Evaluation criteria for product selection can be a difficult process, especially for items that are rarely purchased. We’ve become accustomed to working out what we want from daily use items such as laptops, and mobile phones which does make that process easier when we refresh them every few years. However, choosing a hardware security token is maybe something you haven’t ever had to do.
So how do I choose a Hardware Security Token? This post outlines some selection criteria I’ve recently used to assist others with answering “Which Hardware Security Token do I need?” with a view to using the tokens for Azure Active Directory Passwordless authentication along with support for other multi-factor scenarios.
In this post I cover;
- Hardware Security Token Product Selection
- Enrolling / Configuring a FIDO2 Hardware Token
- Azure AD FIDO2 Token Enrolment
- Passwordless Authentication to Windows 10
- Enable an Azure AD Tenant for FIDO2 Passwordless Authentication
- Joining a Windows 10 machine to Azure Active Directory
Product Selection – Hardware Security Token Protocols & Interfaces
Hardware Security Tokens come from numerous vendors. Until recently (late 2019) there was only two manufacturers (Feitian and Yubico) that had a hardware token that supported FIDO2 as the FIDO2 standard was only recently endorsed. Thankfully that has now changed, and our options are increasing. That though also compounds the problem. Which vendor do I choose and which of their hardware token products are right for me? Here are some criteria to consider;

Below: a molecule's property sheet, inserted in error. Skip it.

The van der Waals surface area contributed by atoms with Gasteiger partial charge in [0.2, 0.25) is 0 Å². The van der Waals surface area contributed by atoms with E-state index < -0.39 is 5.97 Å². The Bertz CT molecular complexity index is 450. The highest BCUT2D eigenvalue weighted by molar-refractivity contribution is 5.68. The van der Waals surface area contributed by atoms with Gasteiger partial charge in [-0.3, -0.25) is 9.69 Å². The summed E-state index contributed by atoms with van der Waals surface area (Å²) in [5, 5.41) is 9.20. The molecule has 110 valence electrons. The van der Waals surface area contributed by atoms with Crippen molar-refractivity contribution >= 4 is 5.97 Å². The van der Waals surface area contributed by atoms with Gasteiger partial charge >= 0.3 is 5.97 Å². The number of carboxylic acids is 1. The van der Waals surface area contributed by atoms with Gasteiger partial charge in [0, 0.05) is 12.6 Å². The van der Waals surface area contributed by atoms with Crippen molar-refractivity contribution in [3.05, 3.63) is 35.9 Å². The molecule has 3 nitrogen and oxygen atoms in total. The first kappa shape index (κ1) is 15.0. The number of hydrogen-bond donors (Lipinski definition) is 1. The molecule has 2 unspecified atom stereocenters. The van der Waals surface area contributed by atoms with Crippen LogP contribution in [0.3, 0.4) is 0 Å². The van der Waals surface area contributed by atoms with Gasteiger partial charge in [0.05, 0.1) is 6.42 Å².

- What scenarios will you be using the security token for? What protocols do we need?
- As per the title of this post, our primary requirement is Passwordless Authentication to Azure Active Directory. The first requirement therefore is FIDO2.
- But what about also using a hardware security token to secure your personal email account (e.g. GMail, Outlook), your social accounts such as Facebook, Twitter, Instagram…..? Those services currently commonly use FIDO U2F. The second requirement may therefore be FIDO U2F.
- What about also using the hardware security token for corporate environment access. Often TOTP (time one-time-password) second factor authentication is used. Those rolling 6 digits that change every 30 or 60 seconds used during authentication. Or even Smart Card (PIV) certificate support. A third requirement may then be TOTP and or Smart Card PIV support.
- What USB ports are on the computers you use?
- USB-A and or USB-C?
- What about options to use a hardware security token with mobile? NFC for mobile/tablets (predominantly Android support for NFC).
- For Apple iOS, Yubico does now have a token that supports the lightening connector (but keep in mind that apps on your mobile need to also support hardware tokens. App support is currently limited but is growing).
- Finally, a bio-metric or PIN based hardware security token?
- The advantage of bio-metric is you don’t need to actively remember or input a PIN as part of the authentication process. You just use your fingerprint.
- For tokens without a bio-metric sensor you will need to use a PIN as well as usually a capacitive touch sensor on the key.